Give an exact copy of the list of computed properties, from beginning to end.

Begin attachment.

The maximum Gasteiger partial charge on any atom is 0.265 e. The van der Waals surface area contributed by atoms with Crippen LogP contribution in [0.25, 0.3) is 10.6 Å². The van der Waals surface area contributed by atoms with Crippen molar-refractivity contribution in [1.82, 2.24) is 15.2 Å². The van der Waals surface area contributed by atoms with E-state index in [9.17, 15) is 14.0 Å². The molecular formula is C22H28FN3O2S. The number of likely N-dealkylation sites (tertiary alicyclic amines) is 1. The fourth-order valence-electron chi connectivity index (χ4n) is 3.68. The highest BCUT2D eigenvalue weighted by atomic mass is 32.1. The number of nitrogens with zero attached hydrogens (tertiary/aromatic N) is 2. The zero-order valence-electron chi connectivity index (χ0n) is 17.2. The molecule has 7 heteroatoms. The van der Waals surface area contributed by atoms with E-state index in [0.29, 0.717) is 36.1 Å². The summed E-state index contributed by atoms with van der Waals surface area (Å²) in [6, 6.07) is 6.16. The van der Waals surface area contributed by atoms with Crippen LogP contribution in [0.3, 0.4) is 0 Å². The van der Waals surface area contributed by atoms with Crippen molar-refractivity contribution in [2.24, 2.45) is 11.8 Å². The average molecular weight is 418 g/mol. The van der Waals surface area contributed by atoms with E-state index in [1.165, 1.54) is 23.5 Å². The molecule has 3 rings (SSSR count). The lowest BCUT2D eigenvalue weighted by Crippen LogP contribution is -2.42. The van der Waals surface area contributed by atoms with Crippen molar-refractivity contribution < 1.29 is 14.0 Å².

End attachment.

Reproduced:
The maximum Gasteiger partial charge on any atom is 0.265 e. The van der Waals surface area contributed by atoms with Crippen LogP contribution in [0.25, 0.3) is 10.6 Å². The van der Waals surface area contributed by atoms with Crippen molar-refractivity contribution in [1.82, 2.24) is 15.2 Å². The van der Waals surface area contributed by atoms with E-state index in [9.17, 15) is 14.0 Å². The molecular formula is C22H28FN3O2S. The number of likely N-dealkylation sites (tertiary alicyclic amines) is 1. The fourth-order valence-electron chi connectivity index (χ4n) is 3.68. The highest BCUT2D eigenvalue weighted by atomic mass is 32.1. The number of nitrogens with zero attached hydrogens (tertiary/aromatic N) is 2. The zero-order valence-electron chi connectivity index (χ0n) is 17.2. The molecule has 7 heteroatoms. The van der Waals surface area contributed by atoms with E-state index in [0.29, 0.717) is 36.1 Å². The summed E-state index contributed by atoms with van der Waals surface area (Å²) in [6, 6.07) is 6.16. The van der Waals surface area contributed by atoms with Crippen LogP contribution in [0.3, 0.4) is 0 Å². The van der Waals surface area contributed by atoms with Crippen molar-refractivity contribution in [2.24, 2.45) is 11.8 Å². The average molecular weight is 418 g/mol. The van der Waals surface area contributed by atoms with E-state index in [1.165, 1.54) is 23.5 Å². The molecule has 3 rings (SSSR count). The lowest BCUT2D eigenvalue weighted by Crippen LogP contribution is -2.42. The van der Waals surface area contributed by atoms with Crippen molar-refractivity contribution < 1.29 is 14.0 Å².